Prescribing fruit and veg is a good step towards healthier living, say organic experts
The independent report that proposed GPs should be given the option to prescribe fruit and veg to those suffering from the effects of poor diet has been met with mixed responses since its release in recent weeks.
The National Food Strategy report, which also suggested a tax on sugar and salt, was commissioned by the government in 2019 but was met with lukewarm reception from the prime minister in recent weeks, who claimed he wasn’t “attracted to the idea of extra taxes” as a means of tackling obesity.
It comes after figures from the Food Foundation revealed that over 20,000 people in the UK die prematurely from low vegetable diets, and a further 64,000 deaths are attributed to poor overall diet in England alone.
However, even the idea of prescribing fruit and veg has been met with some hostility from people online who believe the proposals “medicalise” healthy eating and take agency away from people.
It has also been pointed out that poverty and the lack of access to resources like healthy food and the means to prepare and cook it are larger reasons for poor diet.
Despite this, food experts believe that these proposals, alongside recent changes in advertising laws, are positive steps towards a healthier country.
Harrison Jones is the founder of frozen organic company Equals Health, and he believes that suggestions like this aren’t a catch-all solution, but do open up wider discussions about healthy eating in general:
“It’s important that we look towards changing people's attitudes towards healthy eating in order to make lasting change”, Jones says. “While medicalising fruits and vegetables emphasises their importance, we wouldn’t want them to be seen as intimidating, or encourage the mentality that eating fruit & vegetables should be a chore.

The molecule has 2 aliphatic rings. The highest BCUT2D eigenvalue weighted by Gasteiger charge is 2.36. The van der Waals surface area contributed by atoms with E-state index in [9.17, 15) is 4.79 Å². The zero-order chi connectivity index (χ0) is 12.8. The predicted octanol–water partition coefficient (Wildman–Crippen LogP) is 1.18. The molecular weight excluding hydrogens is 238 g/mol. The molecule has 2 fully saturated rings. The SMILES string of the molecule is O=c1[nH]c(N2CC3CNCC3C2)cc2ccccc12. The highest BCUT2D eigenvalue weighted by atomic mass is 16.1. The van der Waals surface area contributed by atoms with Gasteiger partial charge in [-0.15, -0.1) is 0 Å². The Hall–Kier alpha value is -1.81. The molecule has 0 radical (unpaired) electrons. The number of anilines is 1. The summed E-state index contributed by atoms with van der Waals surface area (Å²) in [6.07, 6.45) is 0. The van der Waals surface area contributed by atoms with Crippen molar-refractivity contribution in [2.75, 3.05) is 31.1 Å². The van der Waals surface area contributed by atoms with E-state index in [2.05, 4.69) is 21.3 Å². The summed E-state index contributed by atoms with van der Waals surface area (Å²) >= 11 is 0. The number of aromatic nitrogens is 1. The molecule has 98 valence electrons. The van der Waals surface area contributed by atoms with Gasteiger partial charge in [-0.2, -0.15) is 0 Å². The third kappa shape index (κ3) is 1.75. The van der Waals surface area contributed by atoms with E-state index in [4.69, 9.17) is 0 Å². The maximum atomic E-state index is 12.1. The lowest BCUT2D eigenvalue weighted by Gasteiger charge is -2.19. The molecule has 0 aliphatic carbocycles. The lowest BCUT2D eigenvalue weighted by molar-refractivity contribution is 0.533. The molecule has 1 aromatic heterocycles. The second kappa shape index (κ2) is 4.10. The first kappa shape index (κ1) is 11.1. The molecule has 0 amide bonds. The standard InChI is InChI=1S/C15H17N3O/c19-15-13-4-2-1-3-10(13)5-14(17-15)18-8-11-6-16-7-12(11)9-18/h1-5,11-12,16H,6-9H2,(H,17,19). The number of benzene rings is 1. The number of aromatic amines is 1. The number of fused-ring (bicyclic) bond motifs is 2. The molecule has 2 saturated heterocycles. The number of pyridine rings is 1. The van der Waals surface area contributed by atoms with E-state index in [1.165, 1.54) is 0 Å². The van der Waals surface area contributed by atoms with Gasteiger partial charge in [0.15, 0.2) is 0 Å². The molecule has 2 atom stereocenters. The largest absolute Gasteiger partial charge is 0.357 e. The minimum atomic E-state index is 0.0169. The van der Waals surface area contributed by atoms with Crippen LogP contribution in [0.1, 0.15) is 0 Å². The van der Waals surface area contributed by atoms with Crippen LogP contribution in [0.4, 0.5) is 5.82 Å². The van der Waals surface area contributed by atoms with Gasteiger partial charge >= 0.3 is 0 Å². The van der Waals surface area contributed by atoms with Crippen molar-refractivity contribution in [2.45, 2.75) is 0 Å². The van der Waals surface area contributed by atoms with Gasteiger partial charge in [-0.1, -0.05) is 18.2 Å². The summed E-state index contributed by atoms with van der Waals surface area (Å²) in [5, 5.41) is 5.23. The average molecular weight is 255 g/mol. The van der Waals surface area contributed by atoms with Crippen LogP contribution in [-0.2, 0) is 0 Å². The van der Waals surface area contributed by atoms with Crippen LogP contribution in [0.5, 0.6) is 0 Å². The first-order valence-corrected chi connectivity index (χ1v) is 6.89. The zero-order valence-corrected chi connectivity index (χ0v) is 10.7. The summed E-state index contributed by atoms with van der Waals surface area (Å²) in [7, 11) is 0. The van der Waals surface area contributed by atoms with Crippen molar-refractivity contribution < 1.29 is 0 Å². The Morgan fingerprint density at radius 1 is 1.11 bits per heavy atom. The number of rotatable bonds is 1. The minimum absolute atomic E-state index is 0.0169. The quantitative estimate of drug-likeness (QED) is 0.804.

“It's key to remove the stigma that ‘healthy’ means boring or bland”, Jones continues.
“We are producing high quality, delicious meals, packed full of fresh ingredients. Our key difference is convenience, and that’s where I think we can really help make a difference.
“After a long day the average person typically wants something quick and satisfying - inherently this usually means unhealthy. Being able to fill your freezer with pre-prepared organic meals allows our customers to eat meals that are quick, satisfying and packed full of delicious ingredients.”
The Shadow environment secretary Luke Pollard mirrored this sentiment, claiming that the report was a “massive wake up call to fix Britain’s broken food system”.
“We need a radical obesity strategy, ensuring families are able to access healthy food, supporting local leisure facilities and tackling rising child poverty”, Pollard continued.
It isn’t just health that the UK’s poor diet negatively impacts; according to the report, diet-related disease costs the economy £74bn a year, strains the NHS, and significantly contributes to greenhouse gas emissions.It comes as the EU agriculture ministers greenlit the EU organic action plan which seeks to have a quarter of agricultural land farmed organically by 2030 through increasing demand, production and improving the contribution of organic farming to sustainability.